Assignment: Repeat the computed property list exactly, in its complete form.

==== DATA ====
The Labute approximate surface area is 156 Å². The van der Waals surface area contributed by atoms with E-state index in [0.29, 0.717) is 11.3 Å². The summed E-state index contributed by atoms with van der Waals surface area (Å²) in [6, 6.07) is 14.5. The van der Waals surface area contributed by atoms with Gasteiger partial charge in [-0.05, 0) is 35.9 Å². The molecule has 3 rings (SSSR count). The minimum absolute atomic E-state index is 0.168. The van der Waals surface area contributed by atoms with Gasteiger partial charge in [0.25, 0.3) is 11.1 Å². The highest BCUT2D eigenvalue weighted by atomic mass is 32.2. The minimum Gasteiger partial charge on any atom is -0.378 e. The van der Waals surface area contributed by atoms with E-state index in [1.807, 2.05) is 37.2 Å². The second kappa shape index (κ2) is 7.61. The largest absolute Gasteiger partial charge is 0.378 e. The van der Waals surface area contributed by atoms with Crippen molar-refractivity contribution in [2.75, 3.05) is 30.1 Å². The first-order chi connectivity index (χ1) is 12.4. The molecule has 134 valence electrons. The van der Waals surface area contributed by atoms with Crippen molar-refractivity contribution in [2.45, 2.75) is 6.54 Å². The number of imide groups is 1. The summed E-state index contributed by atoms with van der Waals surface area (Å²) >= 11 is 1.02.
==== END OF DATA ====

The Labute approximate surface area is 156 Å². The van der Waals surface area contributed by atoms with E-state index in [0.29, 0.717) is 11.3 Å². The summed E-state index contributed by atoms with van der Waals surface area (Å²) in [6, 6.07) is 14.5. The van der Waals surface area contributed by atoms with Gasteiger partial charge in [-0.05, 0) is 35.9 Å². The molecule has 3 rings (SSSR count). The minimum absolute atomic E-state index is 0.168. The van der Waals surface area contributed by atoms with Gasteiger partial charge in [0.25, 0.3) is 11.1 Å². The highest BCUT2D eigenvalue weighted by atomic mass is 32.2. The minimum Gasteiger partial charge on any atom is -0.378 e. The van der Waals surface area contributed by atoms with E-state index in [1.807, 2.05) is 37.2 Å². The second kappa shape index (κ2) is 7.61. The largest absolute Gasteiger partial charge is 0.378 e. The van der Waals surface area contributed by atoms with Crippen molar-refractivity contribution in [2.75, 3.05) is 30.1 Å². The first-order chi connectivity index (χ1) is 12.4. The molecule has 134 valence electrons. The van der Waals surface area contributed by atoms with Crippen molar-refractivity contribution in [2.45, 2.75) is 6.54 Å². The number of imide groups is 1. The summed E-state index contributed by atoms with van der Waals surface area (Å²) >= 11 is 1.02.